Div III Profile: Flannery Weiss Drafts Sex Health Education Curriculum
Flannery Weiss’s Division III thesis builds on a simple premise: Sexual education is health education. Weiss designed an inclusive sex-ed curriculum for K-12 schools based on a year of intensive research, with an eye on implementing it while pursuing a future in education administration.
The project began with research among Five College students on how their sexual-health education was influencing their interactions in college. “Only five percent thought their sexual-health education was effective in actually teaching them skills to deal with their sexual health — things such as consent and communication,” she says. “And forty-five percent thought their sex ed was influential on their expectations of what relationships would be like on a college campus. This is important.”
For her thesis, Weiss took an exhaustive look at her subject: how it’s taught and its larger ramifications. In the Hampshire library, she read journal and news articles on sex-ed policy and curriculum change, as well as government documents, among them the annual House Appropriations Bill. Her 88-page thesis provides data and recommendations from multiple angles.
There are very few federal regulations for sexual-health education in America, Weiss says; policy is loosely guided by 1981’s Adolescent Family Life Act (AFLA), a bill that promotes teenage abstinence in light of the HIV epidemic, and, she says, it still defines the federal government’s approach.
“Almost all of the standards or guidelines are left to the states. Every state has a different approach, and many of them don’t have policies,” she says. States that do have them fall into one of three camps: progressive policies with mandated sex ed covering consent, sexual assault, abortion, contraception, and abstinence (California, for example), more-conservative programs that teach that sex is meant for heterosexual marriages (Texas), and states with some standards but no explicit restrictions (Massachusetts).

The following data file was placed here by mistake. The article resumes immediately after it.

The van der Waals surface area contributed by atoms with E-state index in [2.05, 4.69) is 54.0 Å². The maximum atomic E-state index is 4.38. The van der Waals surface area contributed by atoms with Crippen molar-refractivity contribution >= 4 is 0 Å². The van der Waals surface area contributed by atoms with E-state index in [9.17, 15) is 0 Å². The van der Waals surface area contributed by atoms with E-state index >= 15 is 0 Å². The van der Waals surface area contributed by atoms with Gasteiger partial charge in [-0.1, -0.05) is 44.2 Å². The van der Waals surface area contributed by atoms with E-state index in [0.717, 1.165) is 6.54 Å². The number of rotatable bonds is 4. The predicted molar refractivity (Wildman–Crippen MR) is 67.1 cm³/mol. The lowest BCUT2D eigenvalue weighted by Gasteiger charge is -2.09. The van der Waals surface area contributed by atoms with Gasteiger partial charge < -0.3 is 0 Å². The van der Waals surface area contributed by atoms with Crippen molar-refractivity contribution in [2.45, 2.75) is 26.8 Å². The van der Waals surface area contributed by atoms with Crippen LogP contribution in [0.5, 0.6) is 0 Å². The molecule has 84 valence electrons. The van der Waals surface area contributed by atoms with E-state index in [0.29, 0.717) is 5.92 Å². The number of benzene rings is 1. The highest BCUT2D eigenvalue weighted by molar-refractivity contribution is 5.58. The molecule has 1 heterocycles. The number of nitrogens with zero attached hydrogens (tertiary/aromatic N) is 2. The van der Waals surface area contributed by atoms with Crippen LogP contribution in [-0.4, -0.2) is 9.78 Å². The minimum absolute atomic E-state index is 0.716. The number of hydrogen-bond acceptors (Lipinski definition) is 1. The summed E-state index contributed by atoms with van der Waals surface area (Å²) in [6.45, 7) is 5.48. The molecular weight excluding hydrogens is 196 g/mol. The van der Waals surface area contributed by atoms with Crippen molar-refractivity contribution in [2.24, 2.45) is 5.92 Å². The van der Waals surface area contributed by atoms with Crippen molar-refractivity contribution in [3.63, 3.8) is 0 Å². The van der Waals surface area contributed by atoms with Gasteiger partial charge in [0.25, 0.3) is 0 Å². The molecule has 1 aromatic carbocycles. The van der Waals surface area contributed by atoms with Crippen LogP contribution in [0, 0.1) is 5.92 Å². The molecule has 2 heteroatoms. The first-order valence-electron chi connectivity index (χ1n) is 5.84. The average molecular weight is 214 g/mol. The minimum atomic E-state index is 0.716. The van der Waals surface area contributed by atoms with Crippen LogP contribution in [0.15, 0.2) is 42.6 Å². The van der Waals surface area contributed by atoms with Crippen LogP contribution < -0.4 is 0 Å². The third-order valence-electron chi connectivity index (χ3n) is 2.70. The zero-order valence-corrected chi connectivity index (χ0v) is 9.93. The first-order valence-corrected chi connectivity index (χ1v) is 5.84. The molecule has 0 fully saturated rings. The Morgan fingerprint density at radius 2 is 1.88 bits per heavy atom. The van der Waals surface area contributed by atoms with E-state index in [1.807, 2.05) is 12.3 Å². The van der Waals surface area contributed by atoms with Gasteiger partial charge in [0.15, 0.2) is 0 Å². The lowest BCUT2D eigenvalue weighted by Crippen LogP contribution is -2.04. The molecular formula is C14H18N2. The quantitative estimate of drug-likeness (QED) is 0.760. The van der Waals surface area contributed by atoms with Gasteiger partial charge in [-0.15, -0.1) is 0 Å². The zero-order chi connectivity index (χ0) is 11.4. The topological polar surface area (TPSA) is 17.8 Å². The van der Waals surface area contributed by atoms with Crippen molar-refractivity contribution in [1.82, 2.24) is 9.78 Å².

“There’s a huge range in how sexual-health education is taught, and the policies that dictate how it’s taught across the nation, which leads to a lot of discrepancies in terms of what students are taught and how they’re taught it. Ultimately that means there’s no consensus on what this should look like,” she says. “You have students coming into college in their adult years with a range of knowledge, which is not a good thing. Further, a lot of curricula are designed using shame-based language, and noninclusive language that’s designed to shame students into thinking that their sexual impulses are bad, in order to prevent them from actually engaging with those things.”
Read an excerpt from Weiss's Division III
Ultimately, Weiss envisions a nationally mandated policy that:
• Addresses concepts such as contraception, gender identity, and consent.
• Is unbiased and medically accurate.
• Starts as early as kindergarten, teaching young children how to communicate when the actions of others make them feel uncomfortable, and then, as enter children enter their teens, teaching about sexual consent.
• Is accessible to people of all identities, without an emphasis on heteronormative relationships.
• Is taught by engaged professionals, trained by the same standards.
Professors Tim Zimmerman, Steve Dillon, and Marlene Gerber Fried made up Weiss’s faculty committee. “Steve challenged me to think in a critical lens and Tim’s expertise in research methodology was really helpful,” she says. “Marlene has a huge wealth of knowledge, and was an inspiration to work with.”
Weiss is putting her degree to use this fall, as she begins a master’s program in higher education and public policy with an assistantship as an advisor at UMass Amherst. “Learning to do a project like my Div III was important as I'm starting grad school this year,” she says. “Hampshire teaches you how to do a self-made project as an independent academic, like you would in grad school.”
Weiss believes addressing sex ed early gives children a fundamental understanding of the topics before they inevitably learn about them as they grow older. “We need a foundational knowledge to prevent issues like sexual assault. Being able to talk about those things would help a lot with that kind of culture,” she says. “We really need national standards for what every student in the United States is learning.”